OON providers in particular are troubled by certain provisions of the legislation.
The interim final rule (IFR) for the federal No Surprises Act was released on Sept. 30 by the Departments of Health and Human Services, Labor and the Treasury. Put simply, as presently drafted, the IFR is not good for out-of-network (OON) providers. The IFR focused on, among other topics:
- Good-faith estimates (for uninsured/self-pay patients); and
- The independent dispute resolution (IDR) process (between providers/facilities and plans/issuers).
Unfortunately, the IFR not only left many questions unanswered, but apparently was written in a manner favoring the plans/carriers, to the detriment of OON providers and facilities. In particular, the Departments drafted the IFR to specify that the qualifying payment amount (QPA) would take precedent over the other factors that the independent dispute resolution entity can consider. The QPA, which is the plan’s median in-network rate, was determined by the Departments to be presumptively fair, appropriate, and reasonable compensation for the types of services at issue.
This determination, however, contradicts congressional intent, as indicated by the letter dated Oct. 4, sent to the respective Secretaries of the Departments by the U.S. House of Representatives Committee on Ways and Means. In this letter, the Committee stated with regard to such prioritization of the QPA:
“Despite the careful balance Congress designed for the IDR process, (the IFR) with comment strays from the No Surprises Act in favor of an approach that Congress did not enact in the final law, and does so in a very concerning manner. The rule crafts a process that essentially tips the scale for the median contracted rate being the default appropriate payment amount. Such a standard affronts the provisions enacted into law, and we are concerned that this approach biases the IDR entity toward one factor (a median rate), as opposed to evaluating all factors equally as Congress intended.”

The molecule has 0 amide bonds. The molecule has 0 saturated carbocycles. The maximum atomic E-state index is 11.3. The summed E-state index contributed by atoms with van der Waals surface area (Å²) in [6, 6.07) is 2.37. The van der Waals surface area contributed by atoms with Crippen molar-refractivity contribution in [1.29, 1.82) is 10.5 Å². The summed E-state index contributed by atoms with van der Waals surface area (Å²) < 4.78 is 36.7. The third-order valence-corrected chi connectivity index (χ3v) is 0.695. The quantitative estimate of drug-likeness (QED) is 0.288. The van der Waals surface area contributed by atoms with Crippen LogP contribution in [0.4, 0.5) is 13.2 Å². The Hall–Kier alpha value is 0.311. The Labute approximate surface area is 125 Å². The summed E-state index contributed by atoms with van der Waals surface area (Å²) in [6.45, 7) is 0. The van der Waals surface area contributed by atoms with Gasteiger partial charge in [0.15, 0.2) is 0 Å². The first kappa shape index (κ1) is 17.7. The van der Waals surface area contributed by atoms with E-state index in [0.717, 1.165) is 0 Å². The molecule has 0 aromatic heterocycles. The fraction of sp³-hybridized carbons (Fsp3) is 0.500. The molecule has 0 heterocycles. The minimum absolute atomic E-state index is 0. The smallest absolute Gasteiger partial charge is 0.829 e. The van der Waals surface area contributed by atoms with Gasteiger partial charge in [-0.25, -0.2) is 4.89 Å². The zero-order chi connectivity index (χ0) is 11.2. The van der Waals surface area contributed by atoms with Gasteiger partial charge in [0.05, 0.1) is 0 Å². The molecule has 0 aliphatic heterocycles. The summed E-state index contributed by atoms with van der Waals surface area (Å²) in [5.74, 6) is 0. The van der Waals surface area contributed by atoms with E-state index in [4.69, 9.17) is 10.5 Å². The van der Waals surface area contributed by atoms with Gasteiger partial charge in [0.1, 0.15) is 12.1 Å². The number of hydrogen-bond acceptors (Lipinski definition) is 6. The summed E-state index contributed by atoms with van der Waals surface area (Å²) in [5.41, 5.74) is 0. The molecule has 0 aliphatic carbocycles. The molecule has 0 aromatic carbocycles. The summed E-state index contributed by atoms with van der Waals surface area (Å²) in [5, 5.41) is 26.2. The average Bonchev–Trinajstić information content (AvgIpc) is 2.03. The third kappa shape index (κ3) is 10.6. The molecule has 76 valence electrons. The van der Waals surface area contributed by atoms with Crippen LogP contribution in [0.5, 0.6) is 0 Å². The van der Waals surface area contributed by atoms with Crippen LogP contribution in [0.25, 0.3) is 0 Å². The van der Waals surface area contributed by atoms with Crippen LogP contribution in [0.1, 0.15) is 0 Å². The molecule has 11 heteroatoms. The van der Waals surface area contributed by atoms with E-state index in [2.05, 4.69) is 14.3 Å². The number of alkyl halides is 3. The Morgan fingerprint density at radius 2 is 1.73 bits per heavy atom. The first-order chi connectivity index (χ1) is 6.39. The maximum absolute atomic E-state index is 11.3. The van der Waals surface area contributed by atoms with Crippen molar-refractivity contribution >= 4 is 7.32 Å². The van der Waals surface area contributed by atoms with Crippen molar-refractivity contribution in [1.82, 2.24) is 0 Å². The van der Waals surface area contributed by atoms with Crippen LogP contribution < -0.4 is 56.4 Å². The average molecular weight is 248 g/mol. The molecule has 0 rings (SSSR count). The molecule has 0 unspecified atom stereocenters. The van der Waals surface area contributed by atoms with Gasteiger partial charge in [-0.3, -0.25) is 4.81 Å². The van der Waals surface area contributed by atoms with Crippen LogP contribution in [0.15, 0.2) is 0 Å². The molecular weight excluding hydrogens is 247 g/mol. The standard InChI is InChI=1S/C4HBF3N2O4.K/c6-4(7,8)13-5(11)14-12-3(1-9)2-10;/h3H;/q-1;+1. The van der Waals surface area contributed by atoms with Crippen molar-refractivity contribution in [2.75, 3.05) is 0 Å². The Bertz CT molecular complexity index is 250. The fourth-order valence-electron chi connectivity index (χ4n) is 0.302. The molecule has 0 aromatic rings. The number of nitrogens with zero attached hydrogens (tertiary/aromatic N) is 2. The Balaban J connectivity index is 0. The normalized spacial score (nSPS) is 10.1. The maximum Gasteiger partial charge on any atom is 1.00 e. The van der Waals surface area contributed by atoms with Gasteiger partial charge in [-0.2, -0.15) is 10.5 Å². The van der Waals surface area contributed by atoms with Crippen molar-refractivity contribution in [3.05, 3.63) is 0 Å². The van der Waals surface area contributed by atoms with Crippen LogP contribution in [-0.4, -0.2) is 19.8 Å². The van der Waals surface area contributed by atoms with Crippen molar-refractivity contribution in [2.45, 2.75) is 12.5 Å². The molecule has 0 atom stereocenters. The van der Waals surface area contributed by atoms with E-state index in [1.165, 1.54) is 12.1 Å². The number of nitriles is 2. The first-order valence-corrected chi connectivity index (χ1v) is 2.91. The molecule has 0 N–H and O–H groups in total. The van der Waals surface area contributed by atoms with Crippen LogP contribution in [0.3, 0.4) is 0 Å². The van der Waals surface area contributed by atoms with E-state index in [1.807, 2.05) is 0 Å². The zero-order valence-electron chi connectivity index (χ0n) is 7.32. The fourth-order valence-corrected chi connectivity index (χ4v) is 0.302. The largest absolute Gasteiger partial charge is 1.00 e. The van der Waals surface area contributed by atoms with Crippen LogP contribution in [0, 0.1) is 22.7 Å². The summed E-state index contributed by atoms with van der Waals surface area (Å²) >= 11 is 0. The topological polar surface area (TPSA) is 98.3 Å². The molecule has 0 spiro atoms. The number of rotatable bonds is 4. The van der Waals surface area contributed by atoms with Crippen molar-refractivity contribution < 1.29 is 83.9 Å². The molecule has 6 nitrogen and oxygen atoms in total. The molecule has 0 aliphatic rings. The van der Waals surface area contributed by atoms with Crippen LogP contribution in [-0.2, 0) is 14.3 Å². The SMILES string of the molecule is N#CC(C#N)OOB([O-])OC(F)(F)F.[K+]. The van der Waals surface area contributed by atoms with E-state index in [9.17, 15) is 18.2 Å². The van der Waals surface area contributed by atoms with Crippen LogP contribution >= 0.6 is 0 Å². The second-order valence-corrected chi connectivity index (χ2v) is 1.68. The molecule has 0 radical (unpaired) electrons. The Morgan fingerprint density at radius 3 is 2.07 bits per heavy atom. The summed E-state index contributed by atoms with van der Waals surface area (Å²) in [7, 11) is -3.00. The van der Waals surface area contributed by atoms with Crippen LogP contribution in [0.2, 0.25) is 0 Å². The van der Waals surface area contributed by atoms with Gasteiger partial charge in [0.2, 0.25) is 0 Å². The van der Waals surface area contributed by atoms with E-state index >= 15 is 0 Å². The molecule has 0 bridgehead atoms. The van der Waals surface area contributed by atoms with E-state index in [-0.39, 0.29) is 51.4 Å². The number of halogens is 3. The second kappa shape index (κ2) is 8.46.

Pursuant to the IFR, in the arbitration process, the arbiter must select the offer closest to the QPA, unless the arbiter determines that credible information submitted clearly demonstrates that the QPA is materially different from the appropriate out-of-network rate.
- Credible information means information that, upon critical analysis, is worthy of belief and is trustworthy.
- A material difference exists where a substantial likelihood that a reasonable person with the training and qualifications of an arbiter would consider the information important in determining the OON rate, and view the information showing the inappropriateness of the QPA.
As yet another perceived example of bias in favor of plans/carriers, the IFR expressly states that it is not the role of the arbiter to determine whether the QPA has been calculated correctly. Therefore, based on the IFR, the arbiter is not only prohibited from straying from the QPA, absent significant circumstances, but cannot even question the extent of the QPA, giving the plans/carriers an undeniable advantage.
The Departments affording this advantage is even more questionable, as IFR indicates that the Departments are aware that in-network rates are lower than standard market rates, based on other advantages secured by in-network providers (e.g., security of greater patient volume based on lower cost-share). Accordingly, at present, the QPA will be a high hurdle to overcome, requiring the healthcare community to collectively have their voice heard to prevent such an injustice.
Note too that the Act applies to surprise out-of-network bills only (i.e., related to the provision of emergency care, or as otherwise rendered by an OON provider at an in-network facility). Thus, if the OON provider provides advance notice of the surprise bill, with estimate of costs (in accordance with the Act’s requirements), the No Surprises Act’s prohibition on balance billing (and availability of the dispute resolution process) would not apply.
It is also unclear whether, and to what extent, state surprise bill/balance billing prohibition laws will supersede the No Surprises Act.